Wednesday, July 24, 2013

Notes on Galatians 4:12-20

More notes prepared for the Cornerstone sermon-prep study group:

In Galatians 4:12-20, Paul draws on a common Graeco-Roman discussion topic of true versus false friendship, showing that he and the Galatians had had a true friendship – he is the Galatians’ true friend (and, even greater, true family), whereas Paul’s opponents are false friends.  He appeals to them on the basis of that true and intimate relationship to be transformed into the true family of God they were meant to be, with no divisions or exclusions between Jew and Gentile. 

In verse 12, Paul echoes the common Greek idea that true friendship involved, in some sense, equality, unanimity, and likeness – becoming or being like the friend, sharing in their (mis)fortune.  As in I Corinthians 9, Paul became like a Christian Gentile in order to minister to them so they as Gentiles could also become Christians.  Hence they too should be free in Christ to be Gentiles as followers of Christ.  Paul shows that there are no hard feelings and that they have had a true friendship – true friends do no true harm to one another.  Instead, they did the opposite – despite all the reasons not to, they accepted him.  In verses 13 and 14, Paul notes that they passed the test of true friendship at the very beginning of their relationship, where it would have been a temptation to disregard Paul as cursed or wicked because of his illness.  Instead, Paul, as a representative of Jesus Christ, as an apostle proclaiming Jesus’ message, was received as a messenger of God and like Jesus Christ himself. 

While the relationship they had had involved blessing, in verse 15 we have Paul questioning the continued presence of such blessing.  Has so much changed?  Formerly they would have done anything for him – true friendship involves a willingness to undergo extreme sacrifice.  In verse 16, he wonders if the change is because he is speaking the truth to them, yet that should show that he is a true friend rather than a flatterer (a common Graeco-Roman contrast is between the true friend who is frank and truthful and the flatterer who is not).  Rather than an enemy, as the opponents may have made him out to be (since he would be seen as keeping them from becoming “real” Christians by becoming Jews), his truth-speaking marks him out as the complete opposite.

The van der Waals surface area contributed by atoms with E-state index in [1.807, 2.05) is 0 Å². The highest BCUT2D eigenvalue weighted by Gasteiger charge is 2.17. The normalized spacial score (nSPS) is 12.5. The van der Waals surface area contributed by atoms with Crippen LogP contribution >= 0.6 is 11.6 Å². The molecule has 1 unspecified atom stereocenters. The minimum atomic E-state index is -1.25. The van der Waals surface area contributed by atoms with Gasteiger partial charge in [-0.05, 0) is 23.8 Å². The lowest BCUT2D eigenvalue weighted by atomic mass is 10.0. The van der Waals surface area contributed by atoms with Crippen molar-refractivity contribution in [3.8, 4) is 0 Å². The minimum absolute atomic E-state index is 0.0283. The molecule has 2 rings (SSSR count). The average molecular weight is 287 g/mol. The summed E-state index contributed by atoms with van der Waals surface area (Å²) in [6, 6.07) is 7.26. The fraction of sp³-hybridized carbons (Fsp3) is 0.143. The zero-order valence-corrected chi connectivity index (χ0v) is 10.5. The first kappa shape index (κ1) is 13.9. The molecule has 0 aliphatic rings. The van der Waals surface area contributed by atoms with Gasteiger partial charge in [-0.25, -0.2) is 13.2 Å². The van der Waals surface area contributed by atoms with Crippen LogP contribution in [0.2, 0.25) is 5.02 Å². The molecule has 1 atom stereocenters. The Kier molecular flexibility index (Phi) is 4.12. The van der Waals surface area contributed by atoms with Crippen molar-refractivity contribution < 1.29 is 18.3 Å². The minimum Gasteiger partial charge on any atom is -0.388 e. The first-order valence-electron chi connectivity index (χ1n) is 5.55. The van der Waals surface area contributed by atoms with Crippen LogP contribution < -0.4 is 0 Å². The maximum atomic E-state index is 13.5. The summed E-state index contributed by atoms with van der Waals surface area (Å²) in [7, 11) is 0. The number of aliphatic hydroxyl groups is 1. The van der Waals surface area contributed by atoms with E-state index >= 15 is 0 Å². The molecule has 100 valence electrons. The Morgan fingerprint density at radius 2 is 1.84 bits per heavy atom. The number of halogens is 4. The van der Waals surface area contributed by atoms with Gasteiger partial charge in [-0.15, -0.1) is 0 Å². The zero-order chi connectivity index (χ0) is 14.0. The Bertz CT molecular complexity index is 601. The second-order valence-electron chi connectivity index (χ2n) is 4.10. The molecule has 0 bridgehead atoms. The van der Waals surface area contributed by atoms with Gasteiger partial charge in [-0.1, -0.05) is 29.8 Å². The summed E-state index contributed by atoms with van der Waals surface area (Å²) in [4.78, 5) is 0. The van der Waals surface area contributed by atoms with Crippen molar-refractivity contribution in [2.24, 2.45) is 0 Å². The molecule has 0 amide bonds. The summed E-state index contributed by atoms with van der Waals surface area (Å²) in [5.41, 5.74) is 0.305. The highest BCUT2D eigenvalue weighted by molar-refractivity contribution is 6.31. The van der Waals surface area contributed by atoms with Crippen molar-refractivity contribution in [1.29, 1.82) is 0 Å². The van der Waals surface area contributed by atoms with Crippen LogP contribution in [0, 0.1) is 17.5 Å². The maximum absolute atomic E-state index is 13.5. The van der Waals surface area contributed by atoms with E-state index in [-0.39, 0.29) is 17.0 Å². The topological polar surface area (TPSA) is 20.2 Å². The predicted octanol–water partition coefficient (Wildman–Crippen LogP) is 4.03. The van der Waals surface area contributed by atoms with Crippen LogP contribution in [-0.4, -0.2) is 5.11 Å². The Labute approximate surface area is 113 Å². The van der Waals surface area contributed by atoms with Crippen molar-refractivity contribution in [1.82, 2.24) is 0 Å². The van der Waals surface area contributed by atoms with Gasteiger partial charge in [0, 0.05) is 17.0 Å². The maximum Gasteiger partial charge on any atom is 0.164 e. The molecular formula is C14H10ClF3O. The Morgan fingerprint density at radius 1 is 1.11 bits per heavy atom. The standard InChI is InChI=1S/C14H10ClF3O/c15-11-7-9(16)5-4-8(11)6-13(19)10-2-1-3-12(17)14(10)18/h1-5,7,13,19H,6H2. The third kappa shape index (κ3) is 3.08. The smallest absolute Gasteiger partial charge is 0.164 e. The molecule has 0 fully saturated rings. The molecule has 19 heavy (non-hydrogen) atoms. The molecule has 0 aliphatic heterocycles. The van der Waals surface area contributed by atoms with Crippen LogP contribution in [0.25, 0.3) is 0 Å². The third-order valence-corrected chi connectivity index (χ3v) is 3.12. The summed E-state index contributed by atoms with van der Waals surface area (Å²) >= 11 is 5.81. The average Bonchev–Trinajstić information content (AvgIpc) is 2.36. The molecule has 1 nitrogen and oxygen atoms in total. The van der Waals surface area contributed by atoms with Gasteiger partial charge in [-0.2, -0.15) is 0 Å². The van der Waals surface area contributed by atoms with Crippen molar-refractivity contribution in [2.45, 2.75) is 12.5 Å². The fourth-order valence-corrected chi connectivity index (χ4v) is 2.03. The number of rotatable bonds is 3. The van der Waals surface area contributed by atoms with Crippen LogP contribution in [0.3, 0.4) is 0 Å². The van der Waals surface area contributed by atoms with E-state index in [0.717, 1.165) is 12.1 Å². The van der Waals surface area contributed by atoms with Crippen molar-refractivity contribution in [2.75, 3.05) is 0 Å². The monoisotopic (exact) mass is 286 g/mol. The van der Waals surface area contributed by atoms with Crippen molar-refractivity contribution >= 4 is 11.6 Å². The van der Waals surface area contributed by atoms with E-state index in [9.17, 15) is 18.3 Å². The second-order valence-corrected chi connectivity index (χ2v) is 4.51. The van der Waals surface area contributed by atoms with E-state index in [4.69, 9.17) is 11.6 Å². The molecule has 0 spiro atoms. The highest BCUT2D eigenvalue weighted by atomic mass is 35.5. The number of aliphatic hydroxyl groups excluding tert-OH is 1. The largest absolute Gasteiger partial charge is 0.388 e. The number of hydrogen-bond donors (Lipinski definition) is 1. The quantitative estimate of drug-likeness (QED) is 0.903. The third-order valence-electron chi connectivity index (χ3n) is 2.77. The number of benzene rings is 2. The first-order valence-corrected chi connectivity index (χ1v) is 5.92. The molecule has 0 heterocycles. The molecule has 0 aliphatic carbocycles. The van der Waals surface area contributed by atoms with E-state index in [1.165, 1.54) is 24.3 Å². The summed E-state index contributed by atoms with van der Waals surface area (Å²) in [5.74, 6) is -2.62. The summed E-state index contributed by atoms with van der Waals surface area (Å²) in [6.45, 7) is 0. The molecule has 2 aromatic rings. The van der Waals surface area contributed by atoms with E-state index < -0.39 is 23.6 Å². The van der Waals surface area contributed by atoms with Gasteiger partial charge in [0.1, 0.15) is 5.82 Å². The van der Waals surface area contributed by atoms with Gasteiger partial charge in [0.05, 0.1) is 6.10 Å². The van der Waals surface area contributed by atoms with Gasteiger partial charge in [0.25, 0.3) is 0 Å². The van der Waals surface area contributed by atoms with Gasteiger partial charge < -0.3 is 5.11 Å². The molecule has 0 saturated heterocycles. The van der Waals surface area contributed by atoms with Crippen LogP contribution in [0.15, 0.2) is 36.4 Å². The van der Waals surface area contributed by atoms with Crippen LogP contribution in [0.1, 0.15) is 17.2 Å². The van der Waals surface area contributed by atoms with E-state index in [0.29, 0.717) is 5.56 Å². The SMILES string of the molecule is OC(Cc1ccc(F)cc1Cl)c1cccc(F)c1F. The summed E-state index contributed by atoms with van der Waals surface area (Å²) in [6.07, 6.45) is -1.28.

Verses 17 and 18 draw somewhat on the Jewish notion of zeal, which was often applied towards the Law and the covenant between God and Israel.  Unfortunately, in Paul’s time this often ended up being twisted into a hatred of Gentiles and could be turned into violence (the Zealots).  The opponents’ misguided zeal drove them to use the Law to force the Gentiles to become Jews lest they be excluded, and thus the opponents miss the true zeal which is for the God who welcomes the Gentiles into his family on an equal footing with the Jews.  By threatening exclusion, the Gentiles are forced to depend on the opponents for their spiritual status, following their guidance and what they say in order to be proper Jews, putting the opponents on a pedestal for revealing to them the things of the Law that Paul had supposedly left out or kept from them.  True friends, true family, however, do not maintain their relationships based on personal gain.  They have zeal, but it is for good things, not bad.  True friendship is reliable – in this case, it involves a zeal which always seeks good.  And this is precisely the zeal with which Paul meets the Galatians, a zeal which involves bringing the Galatians to meet the God who would have them as a part of his one family.

In verse 19, Paul shows how deep their relationship really goes – Paul is family, he is like their mother still laboring painfully to give birth to them.  He cares for them, wanting Christ to be formed in/among them.  The community is to be Christ-shaped, with Christ as true head, they as his true body, combined together as one family in him.  Yet the opponents are trying to prevent this formation by introducing divisions and exclusions within the community in the form of the works of the Law.  In verse 20, Paul thus reiterates his true friendship, his true parenthood of them, when he expresses his care for them, wishing to be present with them physically and not merely through the letter – they have seemingly cast aside their good relationship with Paul which involved truth and belonging and accepted instead accepted a bad relationship with the opponents which involved falsity and exclusion.  Paul is bewildered that they would opt for the latter over the former.

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